The mechanisms of antiepileptic drug action are reviewed from the University Pediatric Epilepsy Program and Division of Pediatric Neurology, University of Minnesota Hospital, Minneapolis, MN. Phenytoin, carbamazepine, and valproic acid decrease sustained repetitive firing of action potentials at therapeutic concentrations. Unlike phenytoin and carbamazepine which block the sodium channel, valproic acid blocks sustained repetitive firing by activation of calcium-dependent, potassium conductance. Phenytoin and carbamazepine also have the ability to block post-tetanic potentiation, an effect mediated by blocking the sodium channel. Benzodiazepines and barbiturates enhance GABA-mediated inhibition. Other mechanisms of antiepileptic drug action include inhibition of calcium influx, inhibition of excitatory receptors, or excitation of inhibitory receptors. Glutamate and aspartate are the major excitatory neurotransmitters in the central nervous system and glutamate binds to excitatory receptors, including N-Methyl D-aspartate (NMDA). NMDA receptors which regulate channels permeable to sodium and calcium and are blocked by magnesium play a role in the pathogenesis of some forms of epilepsy. Lamotrigine is an NMDA antagonist with antiepileptic potential.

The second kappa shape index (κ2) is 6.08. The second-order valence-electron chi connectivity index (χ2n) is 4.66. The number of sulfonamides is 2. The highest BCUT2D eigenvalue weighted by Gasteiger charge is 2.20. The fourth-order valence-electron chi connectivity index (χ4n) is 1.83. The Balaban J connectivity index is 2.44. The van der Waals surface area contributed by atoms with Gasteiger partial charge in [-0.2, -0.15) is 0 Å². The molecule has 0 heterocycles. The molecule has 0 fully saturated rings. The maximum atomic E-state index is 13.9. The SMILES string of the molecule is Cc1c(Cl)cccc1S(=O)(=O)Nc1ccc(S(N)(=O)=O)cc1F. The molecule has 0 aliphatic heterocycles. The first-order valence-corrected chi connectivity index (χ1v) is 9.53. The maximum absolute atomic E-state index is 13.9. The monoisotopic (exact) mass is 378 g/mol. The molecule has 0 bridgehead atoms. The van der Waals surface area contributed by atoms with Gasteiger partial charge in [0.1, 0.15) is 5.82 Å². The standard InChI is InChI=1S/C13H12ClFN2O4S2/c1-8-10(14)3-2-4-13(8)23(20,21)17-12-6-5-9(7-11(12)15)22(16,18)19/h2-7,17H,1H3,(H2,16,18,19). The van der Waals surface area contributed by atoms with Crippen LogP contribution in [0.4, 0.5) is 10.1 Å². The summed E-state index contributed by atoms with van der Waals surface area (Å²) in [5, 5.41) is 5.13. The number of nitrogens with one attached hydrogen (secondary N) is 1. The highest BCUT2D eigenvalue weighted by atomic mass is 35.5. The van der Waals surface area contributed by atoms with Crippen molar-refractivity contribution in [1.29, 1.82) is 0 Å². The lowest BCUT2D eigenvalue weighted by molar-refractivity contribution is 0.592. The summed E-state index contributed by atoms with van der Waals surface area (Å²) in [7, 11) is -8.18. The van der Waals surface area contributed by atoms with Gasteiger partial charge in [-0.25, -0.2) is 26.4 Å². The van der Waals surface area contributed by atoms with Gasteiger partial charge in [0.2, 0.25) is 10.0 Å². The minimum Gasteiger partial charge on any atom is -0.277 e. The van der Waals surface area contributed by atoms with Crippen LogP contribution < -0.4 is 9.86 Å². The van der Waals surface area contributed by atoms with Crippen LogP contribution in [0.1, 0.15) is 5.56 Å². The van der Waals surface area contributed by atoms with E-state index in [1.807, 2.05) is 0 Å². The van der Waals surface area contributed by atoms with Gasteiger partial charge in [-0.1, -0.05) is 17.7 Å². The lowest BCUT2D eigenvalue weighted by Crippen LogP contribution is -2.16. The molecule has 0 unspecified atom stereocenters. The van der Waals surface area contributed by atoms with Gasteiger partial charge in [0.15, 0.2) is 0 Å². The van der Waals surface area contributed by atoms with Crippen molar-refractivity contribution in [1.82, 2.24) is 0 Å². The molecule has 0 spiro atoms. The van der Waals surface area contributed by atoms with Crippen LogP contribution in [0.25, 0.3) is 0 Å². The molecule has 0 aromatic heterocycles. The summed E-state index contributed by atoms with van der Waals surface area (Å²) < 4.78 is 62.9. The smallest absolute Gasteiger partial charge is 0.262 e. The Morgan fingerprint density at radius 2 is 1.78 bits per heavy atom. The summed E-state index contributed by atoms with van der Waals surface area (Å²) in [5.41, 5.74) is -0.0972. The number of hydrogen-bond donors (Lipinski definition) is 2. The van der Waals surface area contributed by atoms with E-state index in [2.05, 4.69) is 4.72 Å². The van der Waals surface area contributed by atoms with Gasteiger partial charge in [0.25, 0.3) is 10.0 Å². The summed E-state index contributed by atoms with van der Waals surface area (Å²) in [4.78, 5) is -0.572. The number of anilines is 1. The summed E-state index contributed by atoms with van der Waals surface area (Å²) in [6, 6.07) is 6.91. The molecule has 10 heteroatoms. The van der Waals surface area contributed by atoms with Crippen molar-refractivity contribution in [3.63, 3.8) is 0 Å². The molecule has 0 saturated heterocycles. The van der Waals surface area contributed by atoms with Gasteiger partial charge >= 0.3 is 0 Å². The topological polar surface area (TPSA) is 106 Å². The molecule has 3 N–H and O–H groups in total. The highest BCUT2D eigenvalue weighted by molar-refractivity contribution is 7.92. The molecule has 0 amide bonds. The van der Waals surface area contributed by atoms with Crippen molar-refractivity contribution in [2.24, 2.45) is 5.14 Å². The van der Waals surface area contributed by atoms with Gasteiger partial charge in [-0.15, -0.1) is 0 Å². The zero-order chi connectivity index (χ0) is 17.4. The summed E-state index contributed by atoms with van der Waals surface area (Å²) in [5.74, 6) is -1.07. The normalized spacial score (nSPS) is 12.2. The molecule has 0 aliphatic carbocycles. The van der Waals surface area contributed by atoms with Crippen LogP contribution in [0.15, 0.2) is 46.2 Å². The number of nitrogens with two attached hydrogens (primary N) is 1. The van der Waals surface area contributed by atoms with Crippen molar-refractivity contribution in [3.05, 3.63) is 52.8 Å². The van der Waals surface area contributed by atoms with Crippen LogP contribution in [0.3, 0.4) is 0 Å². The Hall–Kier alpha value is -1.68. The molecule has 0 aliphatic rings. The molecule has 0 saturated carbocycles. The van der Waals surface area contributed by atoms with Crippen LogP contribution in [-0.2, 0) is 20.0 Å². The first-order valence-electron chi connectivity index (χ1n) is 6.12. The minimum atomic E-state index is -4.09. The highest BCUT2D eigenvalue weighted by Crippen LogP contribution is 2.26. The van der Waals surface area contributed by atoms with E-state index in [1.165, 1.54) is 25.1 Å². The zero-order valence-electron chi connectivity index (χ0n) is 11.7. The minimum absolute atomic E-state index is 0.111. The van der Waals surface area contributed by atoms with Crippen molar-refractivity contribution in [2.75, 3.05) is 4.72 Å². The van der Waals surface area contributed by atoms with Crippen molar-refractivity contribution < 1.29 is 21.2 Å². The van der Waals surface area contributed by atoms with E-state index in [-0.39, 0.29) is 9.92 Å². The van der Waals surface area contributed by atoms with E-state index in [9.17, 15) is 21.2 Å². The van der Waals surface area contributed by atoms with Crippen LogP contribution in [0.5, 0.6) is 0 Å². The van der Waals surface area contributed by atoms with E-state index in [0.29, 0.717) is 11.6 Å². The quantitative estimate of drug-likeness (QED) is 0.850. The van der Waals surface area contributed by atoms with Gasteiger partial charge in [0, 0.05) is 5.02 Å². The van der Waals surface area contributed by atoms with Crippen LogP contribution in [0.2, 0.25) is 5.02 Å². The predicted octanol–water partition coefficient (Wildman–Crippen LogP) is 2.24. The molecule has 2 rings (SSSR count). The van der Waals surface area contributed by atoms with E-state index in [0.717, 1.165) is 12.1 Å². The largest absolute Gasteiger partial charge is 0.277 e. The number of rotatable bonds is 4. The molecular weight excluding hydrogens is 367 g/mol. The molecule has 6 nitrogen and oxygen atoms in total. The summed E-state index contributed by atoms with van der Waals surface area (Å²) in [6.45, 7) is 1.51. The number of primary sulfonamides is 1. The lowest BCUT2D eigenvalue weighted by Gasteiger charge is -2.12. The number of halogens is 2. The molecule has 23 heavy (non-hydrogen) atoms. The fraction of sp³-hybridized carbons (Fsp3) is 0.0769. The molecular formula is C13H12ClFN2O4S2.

COMMENT. This excellent review of antiepileptic drug action might also include acetazolamide, a carbonic anhydrase inhibitor with an anticonvulsant mechanism that is unique and not shared by the drugs noted in the review. Acetazolamide is a sulfonamide containing a free-S02NH2 group which is essential for inhibition of carbonic anhydrase. The anticonvulsant effect of acetazolamide is not abolished by nephrectomy and is independent of the action of the drug on the kidney and the resultant metabolic acidosis. The anticonvulsant effect is correlated directly with the inhibition of brain carbonic anhydrase  The inhibition of carbonic anhydrase located in glial cells results in CO2 accumulation and changes in acid-base and electrolyte balance that reduce neuronal excitability.